Kansas Governor Laura Kelly speaks at the Kansas Economic Development Alliance annual conference in Salina Tuesday afternoon in the Great Plains Manufacturing Convention Hall at Tony’s Pizza Events Center. Salina Post photo”/>
Kansas Governor Laura Kelly speaks at the Kansas Economic Development Alliance annual conference in Salina Tuesday afternoon in the Great Plains Manufacturing Convention Hall at Tony’s Pizza Events Center. Salina Post Photo

By LESLIE EIKLEBERRY
Post Salina

Kansas Governor Laura Kelly was in Salina on Tuesday to address attendees at the Kansas Economic Development Alliance (KEDA) annual fall conference.

Kelly told those gathered that since taking office in January 2019, her administration has worked with private sector companies to create and retain more than 50,000 jobs.

“This is a milestone worth celebrating. Fifty thousand jobs means 50,000 opportunities for Kansans across the state to achieve their dreams and provide a better future for themselves and their families,” she said. “That’s on top of a 2.5% unemployment rate, one of the lowest in state history.”

Kelly said the jobs and unemployment rate, combined with record levels of new private sector investment “underscore the strength of the Kansas economy now and into the future.”

The governor praised the Kansas Department of Commerce, led by Lt. Governor David Toland, for closing more than 750 economic development projects representing more than $14 billion in capital investments.

“Credit also goes to KEDA and other forward-thinking leaders here in Kansas who have made it their common goal to strengthen our state’s economic future,” Kelly said.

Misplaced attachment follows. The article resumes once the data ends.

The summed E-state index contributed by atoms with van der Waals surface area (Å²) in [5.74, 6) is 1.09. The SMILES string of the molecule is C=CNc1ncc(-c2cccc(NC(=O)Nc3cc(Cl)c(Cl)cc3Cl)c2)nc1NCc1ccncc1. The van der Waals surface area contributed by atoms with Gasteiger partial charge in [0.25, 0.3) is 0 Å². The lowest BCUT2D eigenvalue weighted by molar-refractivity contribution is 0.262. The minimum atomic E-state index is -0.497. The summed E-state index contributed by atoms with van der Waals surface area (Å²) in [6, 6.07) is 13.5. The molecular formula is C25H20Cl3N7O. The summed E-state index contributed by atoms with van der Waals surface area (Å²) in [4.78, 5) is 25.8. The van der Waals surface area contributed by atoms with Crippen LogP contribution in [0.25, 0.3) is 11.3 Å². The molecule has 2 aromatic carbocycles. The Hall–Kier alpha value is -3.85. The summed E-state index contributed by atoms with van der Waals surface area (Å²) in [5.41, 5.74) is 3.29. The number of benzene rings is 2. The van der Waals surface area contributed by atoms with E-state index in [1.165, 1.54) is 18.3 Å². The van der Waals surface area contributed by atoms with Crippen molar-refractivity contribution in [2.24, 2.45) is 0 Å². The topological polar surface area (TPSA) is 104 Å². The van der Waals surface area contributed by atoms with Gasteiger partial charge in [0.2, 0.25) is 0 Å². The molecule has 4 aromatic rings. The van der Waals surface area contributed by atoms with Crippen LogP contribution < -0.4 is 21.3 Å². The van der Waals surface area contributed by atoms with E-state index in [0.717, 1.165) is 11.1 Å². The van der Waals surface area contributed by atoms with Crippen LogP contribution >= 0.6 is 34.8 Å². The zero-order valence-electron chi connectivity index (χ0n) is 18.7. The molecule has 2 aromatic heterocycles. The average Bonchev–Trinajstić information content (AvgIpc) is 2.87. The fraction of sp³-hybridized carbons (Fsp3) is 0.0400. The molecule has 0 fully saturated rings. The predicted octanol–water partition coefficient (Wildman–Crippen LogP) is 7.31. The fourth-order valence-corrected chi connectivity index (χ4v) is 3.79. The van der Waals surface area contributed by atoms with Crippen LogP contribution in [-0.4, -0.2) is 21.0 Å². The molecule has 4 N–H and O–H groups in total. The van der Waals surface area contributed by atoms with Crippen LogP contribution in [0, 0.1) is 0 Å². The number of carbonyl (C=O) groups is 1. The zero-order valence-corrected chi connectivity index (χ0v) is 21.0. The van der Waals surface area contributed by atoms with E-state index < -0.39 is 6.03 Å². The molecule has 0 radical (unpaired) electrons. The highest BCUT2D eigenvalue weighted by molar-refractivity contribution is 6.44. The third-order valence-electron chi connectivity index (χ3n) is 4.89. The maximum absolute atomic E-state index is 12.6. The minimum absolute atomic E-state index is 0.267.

“I can’t thank you enough for your partnership and commitment to the success of our state,” she added.

Kelly also noted that Kansas has also become “a hot destination for companies looking for a new location to expand their business.”

“For the past two years, Kansas has won the prestigious Gold Shovel Award for excellence in attracting high-value capital projects that have created significant numbers of new jobs in our communities,” Kelly said. “And, Kansas won the Governor’s Cup for being the state with the most per capita economic development investment in the nation. Kansas is No. 1 right now!”

Kelly spoke about the biggest private sector investment in state history: Panasonic’s new $4 billion electric vehicle battery plant in DeSoto, which was announced in July. The facility will employ 4,000 workers and create another 4,000 permanent jobs with suppliers and community businesses, she said. In addition, 16,500 people will be hired for the construction phase.

“It’s resounding confirmation that we’re on the right track and our future is as bright as it’s ever been. Kansas is truly officially open for business,” Kelly said.

The “thriving business climate” is due to the state following its Growth Framework Plan which was launched in 2021.

“He addressed current and future trends in our state and created a roadmap for the development of several key Kansas industries, including aviation, agriculture, biotechnology and animal health,” he said. she declared.

Kelly said none of the state’s economic successes were possible without “the right people in place, adequate housing, quality child care and education.”

“We work hard to recruit and retain the skilled workforce Kansas needs to compete globally. The primary means we do to do this are expanding child care services and affordable housing. “, she said.

“This year, I signed a bipartisan bill expanding tax credits for businesses that provide employee child care, and announced that my administration is providing a total of $53 million to eligible child care staff at licensed facilities as a reward for their incredibly essential and hard work,” Kelly said.

“To lower the price of housing, I worked to secure more than $90 million in statewide housing funding and $100 million in incentives for communities to invest in the diversification and rehabilitation of housing. real estate,” she added.

Kelly noted that “without a strong education system in place, none of this is sustainable. That’s why I’m especially proud that we’ve achieved all of this while fully funding our schools.”